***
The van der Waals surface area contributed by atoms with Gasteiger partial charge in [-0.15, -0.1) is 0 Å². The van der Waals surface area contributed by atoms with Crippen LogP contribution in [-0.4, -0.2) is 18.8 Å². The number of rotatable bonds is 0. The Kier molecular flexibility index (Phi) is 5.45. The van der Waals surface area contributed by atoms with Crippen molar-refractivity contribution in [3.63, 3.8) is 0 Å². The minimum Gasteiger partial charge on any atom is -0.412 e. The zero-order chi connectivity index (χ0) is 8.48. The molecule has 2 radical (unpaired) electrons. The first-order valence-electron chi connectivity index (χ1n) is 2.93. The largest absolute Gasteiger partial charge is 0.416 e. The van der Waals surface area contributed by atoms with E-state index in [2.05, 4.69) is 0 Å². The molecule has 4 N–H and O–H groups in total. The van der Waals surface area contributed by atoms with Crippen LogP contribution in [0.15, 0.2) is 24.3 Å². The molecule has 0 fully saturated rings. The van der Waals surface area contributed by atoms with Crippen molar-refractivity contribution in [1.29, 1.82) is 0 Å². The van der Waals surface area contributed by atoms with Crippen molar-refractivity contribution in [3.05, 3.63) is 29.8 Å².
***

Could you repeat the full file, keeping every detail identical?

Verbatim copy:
The van der Waals surface area contributed by atoms with Gasteiger partial charge in [-0.15, -0.1) is 0 Å². The van der Waals surface area contributed by atoms with Crippen LogP contribution in [-0.4, -0.2) is 18.8 Å². The number of rotatable bonds is 0. The Kier molecular flexibility index (Phi) is 5.45. The van der Waals surface area contributed by atoms with Crippen molar-refractivity contribution in [3.63, 3.8) is 0 Å². The minimum Gasteiger partial charge on any atom is -0.412 e. The zero-order chi connectivity index (χ0) is 8.48. The molecule has 2 radical (unpaired) electrons. The first-order valence-electron chi connectivity index (χ1n) is 2.93. The largest absolute Gasteiger partial charge is 0.416 e. The van der Waals surface area contributed by atoms with E-state index in [2.05, 4.69) is 0 Å². The molecule has 4 N–H and O–H groups in total. The van der Waals surface area contributed by atoms with Crippen LogP contribution in [0.15, 0.2) is 24.3 Å². The molecule has 0 fully saturated rings. The van der Waals surface area contributed by atoms with Crippen molar-refractivity contribution in [1.29, 1.82) is 0 Å². The van der Waals surface area contributed by atoms with Crippen molar-refractivity contribution in [3.05, 3.63) is 29.8 Å².